A functional electrical stimulation (fes) control system for upper limb rehabilitation

Sun, M ORCID: https://orcid.org/0000-0003-1514-1490 2014, A functional electrical stimulation (fes) control system for upper limb rehabilitation , PhD thesis, University of Salford.

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Functional electrical stimulation (FES) is the controlled use of electrical pulses to produce contraction of muscles in such a way as to support functional movement. FES is now widely used to aid walking in stroke patients and research into using FES to support other tasks is growing. However, in the more complex applications, it is very challenging to achieve satisfactory levels of FES control. The overall aim of the author’s PhD thesis is to develop improved techniques for real-time Finite State Machine (FSM) control of upper limb FES, using multiple accelerometers for tracking upper limb movement and triggering state transitions. Specific achievements include: 1) Development of new methods for using accelerometers to capture body segment angle during performance of an upper limb task and use of that data to trigger state transitions (angle triggering); 2) Development of new methods to improve the robustness of angle triggering; 3) Development of a flexible finite state-machine controller for control of upper limb FES in real time; 4) In collaboration with a clinical PhD student, implementation of a graphical user interface (GUI) that allows clinical users (e.g. physiotherapists) to set up FSM controllers for FES-assisted upper limb functional tasks. Three alternative methods that use 3-axis accelerometer data to track body segment angle with respect to gravity have been reported. The first uncalibrated method calculates the change in angle during a rotation using the gravity vectors before and after the rotation. The second uncalibrated method calculates the angle between the accelerometer x-axis and the gravity vector. The third calibrated method uses a calibration rotation to define the measurement plane and the positive rotation direction. This method then calculates the component of rotation that is in the same plane as the calibration rotation. All three methods use an algorithm that switches between using sine and cosine, depending on the measured angle, which overcomes the poor sensitivity problem seen in previous methods. xviii A number of methods can be included in the transition triggering algorithm to improve robustness and hence the usability of the system. The aim of such methods is to reduce the number of incorrect transition timings caused by signal noise, jerky arm movements and other negative effects, which lead to poor control of FES during reaching tasks. Those methods are: 1) Using the change in angle since entering a state rather than absolute angle; 2) Ignoring readings where the acceleration vector is significant in comparison to the gravity vector (i.e. the magnitude of the measured vector is significantly different from 9.81); and 3) Requiring a given number of consecutive or non-consecutive valid readings before triggering a transition. These have been implemented with the second uncalibrated angle tracking method and incorporated into a flexible FSM controller. The flexible FSM controller and the associated setup software are also presented in this thesis, for control of electrical stimulation to support upper limb functional task practice. In order to achieve varied functional task practice across a range of patients, the user should be able to set up a variety of different state machines, corresponding to different functional tasks, tailored to the individual patient. The goal of the work is to design a FSM controller and produce an interface that clinicians (even potentially patients) can use to design and set up their own task and patient-specific FSMs. The software has been implemented in the Matlab-Simulink environment, using the Hasomed RehaStim stimulator and Xsens MTx inertial sensors. The full system has been tested with stroke patients practicing a range of tasks in the laboratory environment, demonstrating the potential for further exploitation of the work.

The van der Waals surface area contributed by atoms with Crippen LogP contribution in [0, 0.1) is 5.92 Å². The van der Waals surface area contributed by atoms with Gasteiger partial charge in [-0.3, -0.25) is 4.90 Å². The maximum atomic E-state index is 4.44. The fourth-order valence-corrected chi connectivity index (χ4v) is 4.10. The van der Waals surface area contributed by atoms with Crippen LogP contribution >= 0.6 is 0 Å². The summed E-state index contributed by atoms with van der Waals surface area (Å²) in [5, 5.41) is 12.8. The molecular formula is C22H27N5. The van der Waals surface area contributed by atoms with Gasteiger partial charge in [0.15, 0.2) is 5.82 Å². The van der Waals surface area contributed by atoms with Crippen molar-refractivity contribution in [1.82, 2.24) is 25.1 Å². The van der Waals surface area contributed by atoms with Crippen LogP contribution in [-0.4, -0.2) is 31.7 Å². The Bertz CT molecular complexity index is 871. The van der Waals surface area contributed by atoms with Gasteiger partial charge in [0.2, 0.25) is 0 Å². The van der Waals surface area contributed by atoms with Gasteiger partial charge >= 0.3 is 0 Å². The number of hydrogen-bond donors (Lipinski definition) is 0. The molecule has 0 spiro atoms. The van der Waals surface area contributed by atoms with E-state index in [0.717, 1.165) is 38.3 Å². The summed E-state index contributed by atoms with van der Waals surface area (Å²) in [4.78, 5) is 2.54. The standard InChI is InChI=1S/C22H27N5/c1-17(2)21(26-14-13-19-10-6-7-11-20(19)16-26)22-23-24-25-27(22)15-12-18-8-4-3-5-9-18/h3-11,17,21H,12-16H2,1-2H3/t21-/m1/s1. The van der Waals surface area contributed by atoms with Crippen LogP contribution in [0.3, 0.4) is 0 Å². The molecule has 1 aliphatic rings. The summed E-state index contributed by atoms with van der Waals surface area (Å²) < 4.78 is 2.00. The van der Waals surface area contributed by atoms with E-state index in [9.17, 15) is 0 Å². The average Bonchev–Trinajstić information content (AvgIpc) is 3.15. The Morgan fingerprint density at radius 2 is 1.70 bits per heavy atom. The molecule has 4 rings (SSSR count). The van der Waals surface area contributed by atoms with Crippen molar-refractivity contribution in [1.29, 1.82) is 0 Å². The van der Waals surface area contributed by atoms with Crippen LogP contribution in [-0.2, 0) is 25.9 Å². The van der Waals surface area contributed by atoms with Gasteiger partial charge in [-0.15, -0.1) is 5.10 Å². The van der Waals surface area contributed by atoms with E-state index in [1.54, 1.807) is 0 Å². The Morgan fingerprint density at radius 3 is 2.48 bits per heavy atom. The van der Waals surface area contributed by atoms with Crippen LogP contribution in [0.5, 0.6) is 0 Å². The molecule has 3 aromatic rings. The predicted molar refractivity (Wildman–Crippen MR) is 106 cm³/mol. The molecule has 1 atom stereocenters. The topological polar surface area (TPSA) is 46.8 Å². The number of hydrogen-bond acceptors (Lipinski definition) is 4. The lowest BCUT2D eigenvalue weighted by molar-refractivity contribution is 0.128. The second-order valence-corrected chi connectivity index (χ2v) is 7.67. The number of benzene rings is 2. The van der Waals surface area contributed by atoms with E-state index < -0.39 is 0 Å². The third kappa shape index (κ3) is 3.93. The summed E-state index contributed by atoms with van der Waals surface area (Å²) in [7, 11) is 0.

Item Type: Thesis (PhD)
Schools: Schools > School of Computing, Science and Engineering
Depositing User: M Sun
Date Deposited: 09 Apr 2015 12:00
Last Modified: 27 Aug 2021 23:11
URI: https://usir.salford.ac.uk/id/eprint/32854

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